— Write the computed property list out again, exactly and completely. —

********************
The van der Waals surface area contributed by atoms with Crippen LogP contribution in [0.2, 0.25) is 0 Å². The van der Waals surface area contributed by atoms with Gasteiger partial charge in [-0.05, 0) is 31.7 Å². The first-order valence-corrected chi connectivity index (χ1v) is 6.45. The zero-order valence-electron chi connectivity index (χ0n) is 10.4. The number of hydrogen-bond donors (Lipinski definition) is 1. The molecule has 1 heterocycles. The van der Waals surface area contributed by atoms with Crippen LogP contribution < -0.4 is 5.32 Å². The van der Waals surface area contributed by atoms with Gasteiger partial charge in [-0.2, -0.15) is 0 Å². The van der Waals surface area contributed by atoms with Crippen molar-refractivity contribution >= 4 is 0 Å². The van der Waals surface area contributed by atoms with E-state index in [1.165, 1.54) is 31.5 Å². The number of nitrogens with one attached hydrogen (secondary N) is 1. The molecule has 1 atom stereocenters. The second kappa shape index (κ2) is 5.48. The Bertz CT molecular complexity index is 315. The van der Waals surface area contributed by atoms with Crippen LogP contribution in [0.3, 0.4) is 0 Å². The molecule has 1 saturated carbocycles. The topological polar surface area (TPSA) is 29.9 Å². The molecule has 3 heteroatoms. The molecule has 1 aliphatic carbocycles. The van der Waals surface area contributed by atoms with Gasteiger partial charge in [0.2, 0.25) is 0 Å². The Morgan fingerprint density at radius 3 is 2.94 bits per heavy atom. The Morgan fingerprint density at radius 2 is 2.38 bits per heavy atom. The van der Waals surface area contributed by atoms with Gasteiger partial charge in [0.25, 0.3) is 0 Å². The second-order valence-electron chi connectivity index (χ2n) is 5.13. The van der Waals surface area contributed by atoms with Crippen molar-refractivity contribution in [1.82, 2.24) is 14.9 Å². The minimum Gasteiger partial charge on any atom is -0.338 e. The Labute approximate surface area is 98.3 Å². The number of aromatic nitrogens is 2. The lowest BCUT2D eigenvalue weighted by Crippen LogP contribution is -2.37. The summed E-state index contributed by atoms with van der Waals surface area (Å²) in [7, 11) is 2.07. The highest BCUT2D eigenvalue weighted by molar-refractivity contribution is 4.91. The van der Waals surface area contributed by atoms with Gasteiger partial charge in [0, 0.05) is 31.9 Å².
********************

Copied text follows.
The van der Waals surface area contributed by atoms with Crippen LogP contribution in [0.2, 0.25) is 0 Å². The van der Waals surface area contributed by atoms with Gasteiger partial charge in [-0.05, 0) is 31.7 Å². The first-order valence-corrected chi connectivity index (χ1v) is 6.45. The zero-order valence-electron chi connectivity index (χ0n) is 10.4. The number of hydrogen-bond donors (Lipinski definition) is 1. The molecule has 1 heterocycles. The van der Waals surface area contributed by atoms with Crippen LogP contribution < -0.4 is 5.32 Å². The van der Waals surface area contributed by atoms with Gasteiger partial charge in [-0.2, -0.15) is 0 Å². The van der Waals surface area contributed by atoms with Crippen molar-refractivity contribution >= 4 is 0 Å². The van der Waals surface area contributed by atoms with E-state index in [1.165, 1.54) is 31.5 Å². The number of nitrogens with one attached hydrogen (secondary N) is 1. The molecule has 1 atom stereocenters. The second kappa shape index (κ2) is 5.48. The Bertz CT molecular complexity index is 315. The van der Waals surface area contributed by atoms with Crippen LogP contribution in [0.3, 0.4) is 0 Å². The molecule has 1 saturated carbocycles. The topological polar surface area (TPSA) is 29.9 Å². The molecule has 3 heteroatoms. The molecule has 1 aliphatic carbocycles. The van der Waals surface area contributed by atoms with Gasteiger partial charge in [0.2, 0.25) is 0 Å². The Morgan fingerprint density at radius 3 is 2.94 bits per heavy atom. The Morgan fingerprint density at radius 2 is 2.38 bits per heavy atom. The van der Waals surface area contributed by atoms with Gasteiger partial charge in [0.25, 0.3) is 0 Å². The second-order valence-electron chi connectivity index (χ2n) is 5.13. The van der Waals surface area contributed by atoms with Crippen molar-refractivity contribution in [1.82, 2.24) is 14.9 Å². The minimum Gasteiger partial charge on any atom is -0.338 e. The Labute approximate surface area is 98.3 Å². The number of aromatic nitrogens is 2. The lowest BCUT2D eigenvalue weighted by Crippen LogP contribution is -2.37. The summed E-state index contributed by atoms with van der Waals surface area (Å²) in [7, 11) is 2.07. The highest BCUT2D eigenvalue weighted by molar-refractivity contribution is 4.91. The van der Waals surface area contributed by atoms with Gasteiger partial charge in [0, 0.05) is 31.9 Å².